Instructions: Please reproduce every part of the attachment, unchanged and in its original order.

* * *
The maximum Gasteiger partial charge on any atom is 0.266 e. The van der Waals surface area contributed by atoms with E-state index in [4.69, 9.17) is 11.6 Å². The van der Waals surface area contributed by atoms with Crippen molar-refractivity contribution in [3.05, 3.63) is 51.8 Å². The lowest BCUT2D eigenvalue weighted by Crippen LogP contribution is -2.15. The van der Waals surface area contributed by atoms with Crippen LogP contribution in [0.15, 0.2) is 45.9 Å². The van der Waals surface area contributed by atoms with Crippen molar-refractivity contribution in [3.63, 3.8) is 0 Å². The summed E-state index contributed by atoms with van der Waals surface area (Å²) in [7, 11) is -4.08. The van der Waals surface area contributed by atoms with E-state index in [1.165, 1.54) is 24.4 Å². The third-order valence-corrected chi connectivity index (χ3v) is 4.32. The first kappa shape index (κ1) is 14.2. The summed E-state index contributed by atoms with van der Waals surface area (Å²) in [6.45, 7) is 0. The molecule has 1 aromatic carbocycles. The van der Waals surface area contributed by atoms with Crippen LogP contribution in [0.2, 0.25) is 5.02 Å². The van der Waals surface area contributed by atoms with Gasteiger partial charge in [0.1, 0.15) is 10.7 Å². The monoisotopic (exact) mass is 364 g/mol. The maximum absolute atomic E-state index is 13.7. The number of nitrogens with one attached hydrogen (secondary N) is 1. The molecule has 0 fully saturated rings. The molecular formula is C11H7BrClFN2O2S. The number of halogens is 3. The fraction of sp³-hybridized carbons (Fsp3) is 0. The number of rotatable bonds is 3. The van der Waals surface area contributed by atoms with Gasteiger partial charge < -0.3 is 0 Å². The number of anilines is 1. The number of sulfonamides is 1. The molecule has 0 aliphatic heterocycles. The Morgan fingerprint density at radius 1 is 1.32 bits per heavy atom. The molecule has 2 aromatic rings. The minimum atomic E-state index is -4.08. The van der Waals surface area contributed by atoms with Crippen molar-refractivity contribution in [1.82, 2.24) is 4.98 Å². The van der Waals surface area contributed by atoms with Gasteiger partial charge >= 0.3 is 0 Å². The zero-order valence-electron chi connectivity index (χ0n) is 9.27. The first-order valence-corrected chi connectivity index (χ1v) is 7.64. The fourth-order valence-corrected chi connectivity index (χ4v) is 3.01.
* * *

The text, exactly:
The maximum Gasteiger partial charge on any atom is 0.266 e. The van der Waals surface area contributed by atoms with E-state index in [4.69, 9.17) is 11.6 Å². The van der Waals surface area contributed by atoms with Crippen molar-refractivity contribution in [3.05, 3.63) is 51.8 Å². The lowest BCUT2D eigenvalue weighted by Crippen LogP contribution is -2.15. The van der Waals surface area contributed by atoms with Crippen LogP contribution in [0.15, 0.2) is 45.9 Å². The van der Waals surface area contributed by atoms with Crippen molar-refractivity contribution in [3.63, 3.8) is 0 Å². The summed E-state index contributed by atoms with van der Waals surface area (Å²) in [7, 11) is -4.08. The van der Waals surface area contributed by atoms with E-state index in [1.165, 1.54) is 24.4 Å². The third-order valence-corrected chi connectivity index (χ3v) is 4.32. The first kappa shape index (κ1) is 14.2. The summed E-state index contributed by atoms with van der Waals surface area (Å²) in [6.45, 7) is 0. The molecule has 1 aromatic carbocycles. The van der Waals surface area contributed by atoms with Crippen LogP contribution in [0.2, 0.25) is 5.02 Å². The van der Waals surface area contributed by atoms with Gasteiger partial charge in [0.1, 0.15) is 10.7 Å². The monoisotopic (exact) mass is 364 g/mol. The maximum absolute atomic E-state index is 13.7. The number of nitrogens with one attached hydrogen (secondary N) is 1. The molecule has 0 fully saturated rings. The molecular formula is C11H7BrClFN2O2S. The number of halogens is 3. The fraction of sp³-hybridized carbons (Fsp3) is 0. The number of rotatable bonds is 3. The van der Waals surface area contributed by atoms with Gasteiger partial charge < -0.3 is 0 Å². The number of anilines is 1. The number of sulfonamides is 1. The molecule has 0 aliphatic heterocycles. The Morgan fingerprint density at radius 1 is 1.32 bits per heavy atom. The molecule has 2 aromatic rings. The minimum atomic E-state index is -4.08. The van der Waals surface area contributed by atoms with Crippen molar-refractivity contribution in [1.82, 2.24) is 4.98 Å². The van der Waals surface area contributed by atoms with Gasteiger partial charge >= 0.3 is 0 Å². The zero-order valence-electron chi connectivity index (χ0n) is 9.27. The first-order valence-corrected chi connectivity index (χ1v) is 7.64. The fourth-order valence-corrected chi connectivity index (χ4v) is 3.01.